When Ben Rupert was called in to be a division supervisor on the Rim fire — which was one of the worst in California history, burning about 400 square miles of forest in and around Yosemite National Park — he did what he always does.
“I talk to the trees, and I talk to the fire,” he said. “I ask for direction on how to suppress it. I pray for the land to talk to me. I’m asking for Mother Earth to guide us. I pray for safety. I tell the earth I don’t mean any harm.”
It’s an unconventional approach, but it’s part of the tradition handed down to him through his Washoe and Paiute elders.
“It’s just the way I was taught,” he said.
Rupert, a Reno firefighter who lives in Carson City, arrived at the fire Sept. 3, just more than two weeks after it was ignited Aug. 17. He was assigned to oversee Division Zulu, trying to get a line around a 6-square-mile section at the head of the fire.
“Even though it was the smallest division, at the time I was there, it was the most complex because it had no containment lines,” Rupert said. “If the fire got past our lines, there was a very high risk the fire would have continued its devastation into the wilderness to the north.”
Rupert, 48, began each day with a meeting at 5:30 a.m. followed by a briefing at 6. By 9 a.m., he and his crew of about 200 firefighters from across the country had made the 90-minute drive from their incident command center in Tuolumne, Calif., to their division on the north zone of the fire. They typically left the fire line about 9 p.m., eating dinner at 10:30.
As a supervisor, Rupert then had administrative paperwork to fill out and wouldn’t get to bed until about midnight, when he’d sleep in the back of his car. He didn’t shower those 14 days.
“I went through two boxes of baby wipes,” he said. “I’ll just leave that to your imagination.”
But the long, dirty days, he said, are worth it.
“I look at it as a gift to be a firefighter and a gift to be lead in fire-suppression efforts,” he said. “I look at it as using a gift that’s been given to me.”
He spoke with members of the fire crews, many of whom also were Native American, about the importance of their job there.
“I met with my crews, and I explained to the value of the area we were protecting,” he said. “I explained to them about the Miwok Indians, and how they lived off the land.”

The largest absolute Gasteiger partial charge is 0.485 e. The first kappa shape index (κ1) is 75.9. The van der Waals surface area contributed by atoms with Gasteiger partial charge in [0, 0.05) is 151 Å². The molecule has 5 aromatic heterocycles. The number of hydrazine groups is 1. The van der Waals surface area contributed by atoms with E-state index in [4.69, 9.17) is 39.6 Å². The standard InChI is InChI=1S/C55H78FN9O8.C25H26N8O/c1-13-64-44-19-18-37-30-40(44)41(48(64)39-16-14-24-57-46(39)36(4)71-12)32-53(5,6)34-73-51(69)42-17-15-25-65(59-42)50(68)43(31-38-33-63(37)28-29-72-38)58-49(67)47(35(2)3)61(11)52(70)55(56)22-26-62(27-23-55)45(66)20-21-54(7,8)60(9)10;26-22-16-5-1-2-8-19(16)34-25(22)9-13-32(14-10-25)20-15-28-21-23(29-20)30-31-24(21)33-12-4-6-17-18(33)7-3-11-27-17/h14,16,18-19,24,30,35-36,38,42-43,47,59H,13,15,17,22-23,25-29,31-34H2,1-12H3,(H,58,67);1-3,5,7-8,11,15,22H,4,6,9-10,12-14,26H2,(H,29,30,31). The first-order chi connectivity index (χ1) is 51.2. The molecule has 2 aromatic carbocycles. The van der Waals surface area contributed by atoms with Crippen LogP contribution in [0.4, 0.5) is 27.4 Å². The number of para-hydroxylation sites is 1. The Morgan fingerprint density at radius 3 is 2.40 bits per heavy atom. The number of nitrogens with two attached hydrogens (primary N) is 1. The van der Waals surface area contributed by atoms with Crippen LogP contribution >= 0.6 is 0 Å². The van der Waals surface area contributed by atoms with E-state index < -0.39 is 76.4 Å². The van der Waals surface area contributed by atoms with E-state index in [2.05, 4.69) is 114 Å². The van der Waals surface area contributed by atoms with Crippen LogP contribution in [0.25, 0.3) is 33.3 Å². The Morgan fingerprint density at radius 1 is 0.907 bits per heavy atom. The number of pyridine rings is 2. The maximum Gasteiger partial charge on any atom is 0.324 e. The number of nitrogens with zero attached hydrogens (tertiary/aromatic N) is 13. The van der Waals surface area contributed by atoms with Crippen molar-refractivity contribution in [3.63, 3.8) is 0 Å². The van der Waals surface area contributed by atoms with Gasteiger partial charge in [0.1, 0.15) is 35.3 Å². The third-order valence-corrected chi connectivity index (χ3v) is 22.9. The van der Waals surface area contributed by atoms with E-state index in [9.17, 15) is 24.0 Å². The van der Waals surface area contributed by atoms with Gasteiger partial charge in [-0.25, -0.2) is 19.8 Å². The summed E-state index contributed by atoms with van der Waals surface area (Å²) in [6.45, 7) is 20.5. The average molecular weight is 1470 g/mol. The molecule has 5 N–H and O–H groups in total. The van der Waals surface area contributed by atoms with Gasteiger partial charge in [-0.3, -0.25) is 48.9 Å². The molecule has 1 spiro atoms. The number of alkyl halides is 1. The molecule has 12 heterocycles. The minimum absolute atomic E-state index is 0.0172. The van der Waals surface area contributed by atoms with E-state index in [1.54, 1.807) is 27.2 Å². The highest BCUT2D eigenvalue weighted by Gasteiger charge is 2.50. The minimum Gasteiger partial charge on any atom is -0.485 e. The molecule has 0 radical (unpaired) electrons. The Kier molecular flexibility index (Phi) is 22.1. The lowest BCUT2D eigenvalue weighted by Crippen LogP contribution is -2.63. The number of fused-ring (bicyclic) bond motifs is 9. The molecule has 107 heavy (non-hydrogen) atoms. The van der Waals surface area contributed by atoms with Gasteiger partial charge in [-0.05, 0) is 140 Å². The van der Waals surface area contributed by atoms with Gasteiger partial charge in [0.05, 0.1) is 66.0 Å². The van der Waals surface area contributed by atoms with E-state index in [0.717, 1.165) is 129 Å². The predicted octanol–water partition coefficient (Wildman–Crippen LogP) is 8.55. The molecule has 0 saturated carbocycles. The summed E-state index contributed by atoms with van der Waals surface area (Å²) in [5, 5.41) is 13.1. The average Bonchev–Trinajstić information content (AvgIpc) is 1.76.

He identified resources the indigenous people used that still are a part of the landscape — choke cherry bushes, acorns, pine nuts, cedar trees.
While fighting the fire, a crew found an area with about 25 grinding rocks, traditionally used by the Miwok Indians to grind the shells off acorns to be made into a flour used to make acorn mush and acorn biscuits, common winter food staples.
“We were led to that site,” Rupert said. “I don’t know if the tribe even knows about that culture site. It’s not only about fire suppression, it’s about protecting the plants and protecting the land. All the plants, they all have a purpose. Everything out here has a purpose, I try to identify those kinds of things.”
While fire suppression is the goal, he said, his first priority is always the safety of the troops battling the blaze.
“These fires are so dangerous,” he said. “You just can’t predict what’s going to happen. That’s why I always ask for spiritual guidance.”
Decisions must be swift and direct, he said, like on Sept. 7 when he pulled everyone in his division off of the fire.
With temperatures at the highest they’d been since he took over and humidity at its lowest, an inversion lift moved in.
“An inversion lift is like a blow dryer,” he explained. “It’s got that warm wind. It kicks in and it pulls that smoke out all at once, and it brings the fire with it. It’s very quick. Everything aligned perfectly to have a perfect blow-up of a fire.”
When crews returned the following day, they found 50 spot fires that had jumped the line.
“Now we’re behind the fire,” Rupert said. “That’s when we have to re-evaluate and assess what’s happened. We have to re-secure our lines.”
By Sept. 14, they had their line contained. Complete containment of the fire is expected by Oct. 1.
“We were able to save a tremendous amount of forested land,” he said. “We were also able to protect the sacred land of the Miwoks.”
As he did in the beginning, Rupert also gathered his troops at the end of the end of their two weeks to thank them, shaking each firefighter’s hand.
“You’re only as good at the people you’re working with,” he said. “It’s the boots on the ground; that’s who’s getting it done. A huge success to Division Zulu was the assistance and supervision from several assistants. Two from the Fort Apache Tribe, one from the Alaska Fire Service and one from the U.S. Forest Service Modoc District. We all worked together to complete our mission.”
In his 27th year of firefighting, Rupert knows there are more fires to come.
“Fire is a natural part of the ecology,” he said. “You can use all these things to control fire, but you can never permanently extinguish fire.”
And he always gets something in return, such as the hollowed-out logs he found at a recent fire that he will use to make traditional drums, or cedar branches to fashion into rabbit sticks and the lifelong friendships he has formed.
“As long as your heart’s in the right place and you’re asking direction on how to take care of the land, you are given certain gifts out there.”
“I talk to the trees, and I talk to the fire. I ask for direction on how to suppress it. I pray for the land to talk to me. I’m asking for Mother Earth to guide us. I pray for safety. I tell the earth I don’t mean any harm.”